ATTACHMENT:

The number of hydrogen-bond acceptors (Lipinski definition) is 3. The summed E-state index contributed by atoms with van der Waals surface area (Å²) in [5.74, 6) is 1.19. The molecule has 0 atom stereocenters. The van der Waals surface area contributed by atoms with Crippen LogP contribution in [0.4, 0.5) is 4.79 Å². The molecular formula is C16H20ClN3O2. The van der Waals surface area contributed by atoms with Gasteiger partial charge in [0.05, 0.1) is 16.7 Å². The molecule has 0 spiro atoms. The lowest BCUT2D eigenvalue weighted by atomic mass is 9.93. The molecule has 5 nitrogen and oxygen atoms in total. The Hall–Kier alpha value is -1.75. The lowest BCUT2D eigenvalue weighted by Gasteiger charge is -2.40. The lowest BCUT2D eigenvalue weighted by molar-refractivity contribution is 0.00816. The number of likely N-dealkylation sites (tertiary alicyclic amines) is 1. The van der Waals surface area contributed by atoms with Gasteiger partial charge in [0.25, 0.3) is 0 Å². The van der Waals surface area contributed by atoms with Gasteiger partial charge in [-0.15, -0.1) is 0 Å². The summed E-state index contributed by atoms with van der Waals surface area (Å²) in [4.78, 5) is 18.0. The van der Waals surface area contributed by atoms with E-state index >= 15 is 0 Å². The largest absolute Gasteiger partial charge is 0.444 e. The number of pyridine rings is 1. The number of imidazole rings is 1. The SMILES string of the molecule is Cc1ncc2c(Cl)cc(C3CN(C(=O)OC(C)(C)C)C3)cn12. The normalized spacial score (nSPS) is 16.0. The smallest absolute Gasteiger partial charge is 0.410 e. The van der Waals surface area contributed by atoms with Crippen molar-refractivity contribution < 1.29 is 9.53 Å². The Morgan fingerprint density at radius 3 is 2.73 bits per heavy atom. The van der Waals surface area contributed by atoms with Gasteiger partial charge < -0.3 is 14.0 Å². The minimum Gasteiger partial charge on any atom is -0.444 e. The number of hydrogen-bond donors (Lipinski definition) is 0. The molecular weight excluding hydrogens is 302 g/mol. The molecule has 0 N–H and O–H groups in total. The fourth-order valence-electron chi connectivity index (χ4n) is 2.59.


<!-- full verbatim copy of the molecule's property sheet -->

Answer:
The number of hydrogen-bond acceptors (Lipinski definition) is 3. The summed E-state index contributed by atoms with van der Waals surface area (Å²) in [5.74, 6) is 1.19. The molecule has 0 atom stereocenters. The van der Waals surface area contributed by atoms with Crippen LogP contribution in [0.4, 0.5) is 4.79 Å². The molecular formula is C16H20ClN3O2. The van der Waals surface area contributed by atoms with Gasteiger partial charge in [0.05, 0.1) is 16.7 Å². The molecule has 0 spiro atoms. The lowest BCUT2D eigenvalue weighted by atomic mass is 9.93. The molecule has 5 nitrogen and oxygen atoms in total. The Hall–Kier alpha value is -1.75. The lowest BCUT2D eigenvalue weighted by Gasteiger charge is -2.40. The lowest BCUT2D eigenvalue weighted by molar-refractivity contribution is 0.00816. The number of likely N-dealkylation sites (tertiary alicyclic amines) is 1. The van der Waals surface area contributed by atoms with Gasteiger partial charge in [0.25, 0.3) is 0 Å². The van der Waals surface area contributed by atoms with Gasteiger partial charge in [-0.15, -0.1) is 0 Å². The summed E-state index contributed by atoms with van der Waals surface area (Å²) in [4.78, 5) is 18.0. The van der Waals surface area contributed by atoms with E-state index >= 15 is 0 Å². The largest absolute Gasteiger partial charge is 0.444 e. The number of pyridine rings is 1. The number of imidazole rings is 1. The SMILES string of the molecule is Cc1ncc2c(Cl)cc(C3CN(C(=O)OC(C)(C)C)C3)cn12. The normalized spacial score (nSPS) is 16.0. The smallest absolute Gasteiger partial charge is 0.410 e. The van der Waals surface area contributed by atoms with Crippen molar-refractivity contribution < 1.29 is 9.53 Å². The Morgan fingerprint density at radius 3 is 2.73 bits per heavy atom. The van der Waals surface area contributed by atoms with Gasteiger partial charge < -0.3 is 14.0 Å². The minimum Gasteiger partial charge on any atom is -0.444 e. The number of hydrogen-bond donors (Lipinski definition) is 0. The molecular weight excluding hydrogens is 302 g/mol. The molecule has 0 N–H and O–H groups in total. The fourth-order valence-electron chi connectivity index (χ4n) is 2.59.